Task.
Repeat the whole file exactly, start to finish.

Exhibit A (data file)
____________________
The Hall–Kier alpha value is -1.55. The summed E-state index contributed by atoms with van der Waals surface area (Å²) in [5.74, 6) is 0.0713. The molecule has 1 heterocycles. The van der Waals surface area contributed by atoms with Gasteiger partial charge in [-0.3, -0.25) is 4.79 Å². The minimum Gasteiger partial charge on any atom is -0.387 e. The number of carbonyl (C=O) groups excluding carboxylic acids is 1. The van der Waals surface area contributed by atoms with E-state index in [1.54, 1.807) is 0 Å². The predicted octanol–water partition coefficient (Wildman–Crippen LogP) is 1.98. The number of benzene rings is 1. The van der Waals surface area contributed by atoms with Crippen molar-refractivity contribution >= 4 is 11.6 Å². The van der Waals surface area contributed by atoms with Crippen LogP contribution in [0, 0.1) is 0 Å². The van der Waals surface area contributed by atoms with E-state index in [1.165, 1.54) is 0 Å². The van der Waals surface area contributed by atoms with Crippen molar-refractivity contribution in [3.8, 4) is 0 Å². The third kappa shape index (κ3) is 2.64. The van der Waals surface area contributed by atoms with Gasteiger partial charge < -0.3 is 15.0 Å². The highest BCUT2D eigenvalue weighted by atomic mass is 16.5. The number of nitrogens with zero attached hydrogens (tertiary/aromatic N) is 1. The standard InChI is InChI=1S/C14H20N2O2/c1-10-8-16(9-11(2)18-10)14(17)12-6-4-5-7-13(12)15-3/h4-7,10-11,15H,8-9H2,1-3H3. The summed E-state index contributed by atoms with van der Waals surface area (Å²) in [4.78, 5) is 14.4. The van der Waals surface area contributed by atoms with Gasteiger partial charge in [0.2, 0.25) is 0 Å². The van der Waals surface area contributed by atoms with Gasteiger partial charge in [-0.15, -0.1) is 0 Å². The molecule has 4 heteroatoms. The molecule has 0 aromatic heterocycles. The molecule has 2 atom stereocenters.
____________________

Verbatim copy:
The Hall–Kier alpha value is -1.55. The summed E-state index contributed by atoms with van der Waals surface area (Å²) in [5.74, 6) is 0.0713. The molecule has 1 heterocycles. The van der Waals surface area contributed by atoms with Gasteiger partial charge in [-0.3, -0.25) is 4.79 Å². The minimum Gasteiger partial charge on any atom is -0.387 e. The number of carbonyl (C=O) groups excluding carboxylic acids is 1. The van der Waals surface area contributed by atoms with E-state index in [1.54, 1.807) is 0 Å². The predicted octanol–water partition coefficient (Wildman–Crippen LogP) is 1.98. The number of benzene rings is 1. The van der Waals surface area contributed by atoms with Crippen molar-refractivity contribution >= 4 is 11.6 Å². The van der Waals surface area contributed by atoms with Crippen LogP contribution in [0, 0.1) is 0 Å². The van der Waals surface area contributed by atoms with E-state index in [1.165, 1.54) is 0 Å². The van der Waals surface area contributed by atoms with Crippen molar-refractivity contribution in [3.8, 4) is 0 Å². The third kappa shape index (κ3) is 2.64. The van der Waals surface area contributed by atoms with Gasteiger partial charge < -0.3 is 15.0 Å². The highest BCUT2D eigenvalue weighted by atomic mass is 16.5. The number of nitrogens with zero attached hydrogens (tertiary/aromatic N) is 1. The standard InChI is InChI=1S/C14H20N2O2/c1-10-8-16(9-11(2)18-10)14(17)12-6-4-5-7-13(12)15-3/h4-7,10-11,15H,8-9H2,1-3H3. The summed E-state index contributed by atoms with van der Waals surface area (Å²) in [4.78, 5) is 14.4. The van der Waals surface area contributed by atoms with Gasteiger partial charge in [0.2, 0.25) is 0 Å². The van der Waals surface area contributed by atoms with Gasteiger partial charge in [-0.15, -0.1) is 0 Å². The molecule has 4 heteroatoms. The molecule has 0 aromatic heterocycles. The molecule has 2 atom stereocenters.